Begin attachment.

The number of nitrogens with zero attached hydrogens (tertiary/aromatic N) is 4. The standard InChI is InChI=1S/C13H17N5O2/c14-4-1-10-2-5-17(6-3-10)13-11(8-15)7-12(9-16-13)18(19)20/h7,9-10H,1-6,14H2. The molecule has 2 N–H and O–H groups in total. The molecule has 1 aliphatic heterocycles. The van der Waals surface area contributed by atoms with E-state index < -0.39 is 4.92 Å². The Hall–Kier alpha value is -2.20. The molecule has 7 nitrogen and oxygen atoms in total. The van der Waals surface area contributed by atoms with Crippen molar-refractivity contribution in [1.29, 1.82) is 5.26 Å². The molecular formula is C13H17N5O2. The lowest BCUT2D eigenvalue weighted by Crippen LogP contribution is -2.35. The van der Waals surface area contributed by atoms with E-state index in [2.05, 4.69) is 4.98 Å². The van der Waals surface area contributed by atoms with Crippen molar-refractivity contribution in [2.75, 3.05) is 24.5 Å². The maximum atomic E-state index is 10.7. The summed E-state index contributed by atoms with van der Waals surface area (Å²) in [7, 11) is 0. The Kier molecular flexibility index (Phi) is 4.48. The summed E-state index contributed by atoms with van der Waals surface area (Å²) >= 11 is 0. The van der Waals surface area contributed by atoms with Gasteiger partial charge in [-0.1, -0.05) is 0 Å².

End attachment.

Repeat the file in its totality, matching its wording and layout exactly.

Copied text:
The number of nitrogens with zero attached hydrogens (tertiary/aromatic N) is 4. The standard InChI is InChI=1S/C13H17N5O2/c14-4-1-10-2-5-17(6-3-10)13-11(8-15)7-12(9-16-13)18(19)20/h7,9-10H,1-6,14H2. The molecule has 2 N–H and O–H groups in total. The molecule has 1 aliphatic heterocycles. The van der Waals surface area contributed by atoms with E-state index < -0.39 is 4.92 Å². The Hall–Kier alpha value is -2.20. The molecule has 7 nitrogen and oxygen atoms in total. The van der Waals surface area contributed by atoms with Crippen molar-refractivity contribution in [1.29, 1.82) is 5.26 Å². The molecular formula is C13H17N5O2. The lowest BCUT2D eigenvalue weighted by Crippen LogP contribution is -2.35. The van der Waals surface area contributed by atoms with E-state index in [2.05, 4.69) is 4.98 Å². The van der Waals surface area contributed by atoms with Crippen molar-refractivity contribution in [2.75, 3.05) is 24.5 Å². The maximum atomic E-state index is 10.7. The summed E-state index contributed by atoms with van der Waals surface area (Å²) in [7, 11) is 0. The Kier molecular flexibility index (Phi) is 4.48. The summed E-state index contributed by atoms with van der Waals surface area (Å²) >= 11 is 0. The van der Waals surface area contributed by atoms with Gasteiger partial charge in [-0.1, -0.05) is 0 Å².